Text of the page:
By Kristi Garrett
Whether it was on the floor of the House of Delegates of the American Optometric Association or in the close confines of an exam room, Harue Marsden, OD, MS, ’87 was impossible to miss. As everyone who knew her will attest, her booming voice and irrepressible laughter made her a force to be reckoned with.
“She was not shy about expressing herself and taking someone on, yet she treated everyone with respect,” said AOA President Andrea P. Thau, OD. “She was a champion of optometry and for our patients and our students.”
Dr. Harue Marsden may have lost her battle with cancer on Feb. 2, 2017, but her legacy of leadership, advocacy and mentorship leaves the profession and those who knew her enriched for the experience.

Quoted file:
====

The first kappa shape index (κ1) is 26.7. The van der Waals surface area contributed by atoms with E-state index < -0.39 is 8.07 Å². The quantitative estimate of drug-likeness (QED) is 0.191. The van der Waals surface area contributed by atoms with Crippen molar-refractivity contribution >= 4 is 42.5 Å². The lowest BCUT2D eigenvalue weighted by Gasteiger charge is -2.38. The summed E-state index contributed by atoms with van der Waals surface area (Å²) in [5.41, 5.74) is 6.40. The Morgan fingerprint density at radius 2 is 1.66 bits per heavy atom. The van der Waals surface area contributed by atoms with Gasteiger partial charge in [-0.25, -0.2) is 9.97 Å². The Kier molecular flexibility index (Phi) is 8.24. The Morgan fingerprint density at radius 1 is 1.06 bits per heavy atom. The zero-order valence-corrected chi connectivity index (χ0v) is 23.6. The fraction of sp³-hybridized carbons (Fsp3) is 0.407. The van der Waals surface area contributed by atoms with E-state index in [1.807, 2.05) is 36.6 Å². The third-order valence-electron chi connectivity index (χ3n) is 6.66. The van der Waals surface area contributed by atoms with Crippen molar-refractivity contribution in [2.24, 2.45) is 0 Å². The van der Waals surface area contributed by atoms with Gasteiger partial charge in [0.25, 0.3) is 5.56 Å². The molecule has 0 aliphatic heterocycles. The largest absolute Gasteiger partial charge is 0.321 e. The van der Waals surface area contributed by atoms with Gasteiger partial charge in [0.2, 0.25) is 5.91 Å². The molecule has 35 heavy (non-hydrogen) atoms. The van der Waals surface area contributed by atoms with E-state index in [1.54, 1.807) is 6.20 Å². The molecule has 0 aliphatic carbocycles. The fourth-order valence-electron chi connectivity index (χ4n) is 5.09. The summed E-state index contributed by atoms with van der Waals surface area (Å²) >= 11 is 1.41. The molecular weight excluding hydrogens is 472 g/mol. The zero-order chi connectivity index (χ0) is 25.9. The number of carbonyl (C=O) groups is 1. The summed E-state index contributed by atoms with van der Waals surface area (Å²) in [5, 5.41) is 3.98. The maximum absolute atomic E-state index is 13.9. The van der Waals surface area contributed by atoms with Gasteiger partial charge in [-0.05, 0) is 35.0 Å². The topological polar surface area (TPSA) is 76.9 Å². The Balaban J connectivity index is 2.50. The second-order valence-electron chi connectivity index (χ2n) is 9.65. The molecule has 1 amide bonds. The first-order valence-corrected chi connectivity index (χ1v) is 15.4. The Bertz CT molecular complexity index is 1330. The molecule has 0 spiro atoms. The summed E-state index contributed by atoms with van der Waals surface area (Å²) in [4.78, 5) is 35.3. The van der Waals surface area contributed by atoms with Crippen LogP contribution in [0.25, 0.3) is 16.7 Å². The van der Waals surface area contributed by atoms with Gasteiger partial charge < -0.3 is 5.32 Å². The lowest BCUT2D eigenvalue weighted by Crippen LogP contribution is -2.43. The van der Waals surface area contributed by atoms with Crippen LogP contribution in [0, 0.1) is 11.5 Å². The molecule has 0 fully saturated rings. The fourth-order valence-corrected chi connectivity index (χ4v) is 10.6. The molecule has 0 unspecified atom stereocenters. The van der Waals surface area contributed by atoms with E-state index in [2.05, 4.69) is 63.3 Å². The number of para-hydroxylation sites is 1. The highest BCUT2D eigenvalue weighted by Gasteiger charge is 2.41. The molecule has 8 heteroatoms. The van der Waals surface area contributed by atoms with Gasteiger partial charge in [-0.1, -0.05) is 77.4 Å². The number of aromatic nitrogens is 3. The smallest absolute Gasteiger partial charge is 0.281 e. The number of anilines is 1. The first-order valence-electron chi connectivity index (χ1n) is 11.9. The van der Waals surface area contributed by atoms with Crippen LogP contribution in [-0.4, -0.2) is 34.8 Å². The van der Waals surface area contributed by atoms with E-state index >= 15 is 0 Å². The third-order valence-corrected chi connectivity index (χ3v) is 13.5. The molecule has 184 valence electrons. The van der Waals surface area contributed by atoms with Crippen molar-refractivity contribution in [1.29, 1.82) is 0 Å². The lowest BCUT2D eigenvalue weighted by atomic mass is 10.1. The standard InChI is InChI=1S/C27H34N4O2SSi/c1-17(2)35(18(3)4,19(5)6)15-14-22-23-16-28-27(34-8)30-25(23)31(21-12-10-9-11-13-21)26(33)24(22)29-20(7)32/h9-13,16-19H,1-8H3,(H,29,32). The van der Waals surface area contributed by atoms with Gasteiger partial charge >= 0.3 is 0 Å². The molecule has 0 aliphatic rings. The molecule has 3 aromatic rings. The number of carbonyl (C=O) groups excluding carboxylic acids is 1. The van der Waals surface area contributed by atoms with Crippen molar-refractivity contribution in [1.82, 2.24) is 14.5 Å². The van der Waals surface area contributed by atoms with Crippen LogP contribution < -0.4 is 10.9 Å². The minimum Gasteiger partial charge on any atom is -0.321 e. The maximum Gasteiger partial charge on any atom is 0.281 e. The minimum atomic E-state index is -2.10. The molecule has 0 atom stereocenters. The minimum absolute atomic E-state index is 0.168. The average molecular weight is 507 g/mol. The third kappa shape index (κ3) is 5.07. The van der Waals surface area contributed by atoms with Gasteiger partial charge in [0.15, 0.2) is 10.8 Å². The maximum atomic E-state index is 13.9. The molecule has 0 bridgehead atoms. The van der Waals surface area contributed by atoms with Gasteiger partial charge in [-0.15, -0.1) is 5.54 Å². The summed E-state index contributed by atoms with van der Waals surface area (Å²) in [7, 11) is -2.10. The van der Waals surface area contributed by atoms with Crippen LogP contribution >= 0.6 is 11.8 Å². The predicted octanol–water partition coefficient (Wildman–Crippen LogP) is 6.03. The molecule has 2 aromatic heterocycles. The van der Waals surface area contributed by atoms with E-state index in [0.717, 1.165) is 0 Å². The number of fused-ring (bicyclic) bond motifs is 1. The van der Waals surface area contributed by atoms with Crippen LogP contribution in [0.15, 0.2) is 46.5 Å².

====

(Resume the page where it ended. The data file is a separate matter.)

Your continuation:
A 1987 graduate of the Southern California College of Optometry, Dr. Marsden completed a residency and master’s degree at the University of Houston College of Optometry and then joined the SCCO faculty in 1989. Over the course of her almost 30-year career she ultimately became associate dean of clinical education at Ketchum University, watching over the progress of students in the clinical program — a role that well suited her, said long-time friend and colleague, Julie Schornack, OD, MEd, senior vice president and chief of staff at Ketchum.
“If you had someone who was struggling, Harue would be the one to structure the program to try to constructively help them out of the weaknesses they might be having as a clinician. That completely played to her strengths,” said Dr. Schornack. “Over and over again people talk about how they were mentored by her. It wasn’t one, but hundreds, quite frankly, and she did this for close to 30 years.”